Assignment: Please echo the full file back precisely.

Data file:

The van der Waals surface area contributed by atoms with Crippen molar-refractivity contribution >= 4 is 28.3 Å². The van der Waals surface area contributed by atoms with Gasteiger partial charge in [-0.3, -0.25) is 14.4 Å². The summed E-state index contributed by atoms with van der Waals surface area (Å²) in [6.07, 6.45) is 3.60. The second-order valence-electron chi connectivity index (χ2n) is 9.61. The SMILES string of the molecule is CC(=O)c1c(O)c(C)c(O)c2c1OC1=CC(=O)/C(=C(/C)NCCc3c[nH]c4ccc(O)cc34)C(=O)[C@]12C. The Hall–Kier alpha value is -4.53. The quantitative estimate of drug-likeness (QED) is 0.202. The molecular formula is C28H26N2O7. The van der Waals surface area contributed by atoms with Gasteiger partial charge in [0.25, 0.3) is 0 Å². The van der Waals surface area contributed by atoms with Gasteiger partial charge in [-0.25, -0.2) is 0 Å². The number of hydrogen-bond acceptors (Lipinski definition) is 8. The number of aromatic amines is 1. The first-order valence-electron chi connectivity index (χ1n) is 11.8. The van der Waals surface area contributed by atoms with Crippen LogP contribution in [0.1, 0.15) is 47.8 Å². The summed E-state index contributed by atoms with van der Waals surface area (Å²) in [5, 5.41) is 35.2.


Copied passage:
The van der Waals surface area contributed by atoms with Crippen molar-refractivity contribution >= 4 is 28.3 Å². The van der Waals surface area contributed by atoms with Gasteiger partial charge in [-0.3, -0.25) is 14.4 Å². The summed E-state index contributed by atoms with van der Waals surface area (Å²) in [6.07, 6.45) is 3.60. The second-order valence-electron chi connectivity index (χ2n) is 9.61. The SMILES string of the molecule is CC(=O)c1c(O)c(C)c(O)c2c1OC1=CC(=O)/C(=C(/C)NCCc3c[nH]c4ccc(O)cc34)C(=O)[C@]12C. The Hall–Kier alpha value is -4.53. The quantitative estimate of drug-likeness (QED) is 0.202. The molecular formula is C28H26N2O7. The van der Waals surface area contributed by atoms with Gasteiger partial charge in [0.25, 0.3) is 0 Å². The van der Waals surface area contributed by atoms with Gasteiger partial charge in [-0.25, -0.2) is 0 Å². The number of hydrogen-bond acceptors (Lipinski definition) is 8. The number of aromatic amines is 1. The first-order valence-electron chi connectivity index (χ1n) is 11.8. The van der Waals surface area contributed by atoms with Crippen LogP contribution in [0.1, 0.15) is 47.8 Å². The summed E-state index contributed by atoms with van der Waals surface area (Å²) in [5, 5.41) is 35.2.